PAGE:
- In a conference call this week, Ocado chief Timothy Steiner reiterated the British e-commerce company’s desire to expand internationally, according to Supermarket News.
- Ocado seems to be particularly interested in partnering with a U.S. supermarket. Reports have linked the company to Publix, though this has not been officially confirmed.
- Ocado originally set its international expansion for late 2015. After that plan didn’t materialize, the company says it’s not committing to a specific date this time around.
In the United Kingdom, online grocery’s share of the industry is more than twice that of the U.S. It’s a big fast-growing market, and Ocado is its leading provider.
Ocado knows e-commerce. In its sixteen years in business, it has developed sophisticated software and delivery systems with top-notch capabilities in offering fresh products. Some industry observers say it’s even ahead of Amazon, which has its own sky-high ambitions in grocery.
Ocado operates both as an online retailer and as an e-commerce partner for supermarkets like Morrison’s, Britain’s fourth-largest grocer. It’s spent a lot of money to become top dog in the online grocery sphere, but increasing margin pressure at home means it’s still not seeing the returns it would like. To really grow, Ocado needs to look abroad, and the U.S. is a prime target.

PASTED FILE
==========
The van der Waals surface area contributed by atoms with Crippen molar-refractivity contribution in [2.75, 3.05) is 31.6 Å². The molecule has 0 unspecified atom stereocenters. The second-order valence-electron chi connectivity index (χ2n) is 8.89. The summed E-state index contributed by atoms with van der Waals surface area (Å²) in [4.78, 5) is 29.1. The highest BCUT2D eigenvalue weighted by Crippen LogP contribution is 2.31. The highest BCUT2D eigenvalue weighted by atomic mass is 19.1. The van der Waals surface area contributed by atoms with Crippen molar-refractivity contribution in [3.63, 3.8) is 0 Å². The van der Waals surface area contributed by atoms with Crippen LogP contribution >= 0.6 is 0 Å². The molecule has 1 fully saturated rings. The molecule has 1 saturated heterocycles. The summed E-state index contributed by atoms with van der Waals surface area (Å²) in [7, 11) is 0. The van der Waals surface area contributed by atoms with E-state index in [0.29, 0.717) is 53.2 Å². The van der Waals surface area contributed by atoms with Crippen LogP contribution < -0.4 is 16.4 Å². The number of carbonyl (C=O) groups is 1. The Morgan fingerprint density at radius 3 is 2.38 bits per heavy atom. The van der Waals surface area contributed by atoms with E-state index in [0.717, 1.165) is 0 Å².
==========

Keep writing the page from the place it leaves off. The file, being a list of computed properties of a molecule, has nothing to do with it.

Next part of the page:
Partnering with a large American supermarket would be a smart way to gain a foothold. Aside from its e-commerce experience, Ocado's Smart Platform program, which it licenses to retailers, offers an enticing proposition that’s fundamentally different from Amazon, Instacart and others. Its software optimizes retail operations from the warehouse to the delivery trucks, and delivers through multiple channels, including couriers, parcel services, store vehicles and in-store pickup.
Given how eager U.S. retailers are to ramp up their e-commerce capabilities, the deal could be a win-win.
However, moving across the pond won’t relieve Ocado of the many challenges it faces. The American grocery landscape is also quite crowded, and despite the many opportunities in online retail, traditional retailers are responding quickly. There’s also the threat of Amazon, which may not be as well-versed in online grocery as Ocado, but has the resources to evolve quickly. The Seattle e-tailer has already moved into the UK market, and recently elbowed in on Ocado’s deal with Morrison’s.
With online grocery in the U.S. poised to hit $100 billion by 2025, the upside for Ocado is huge.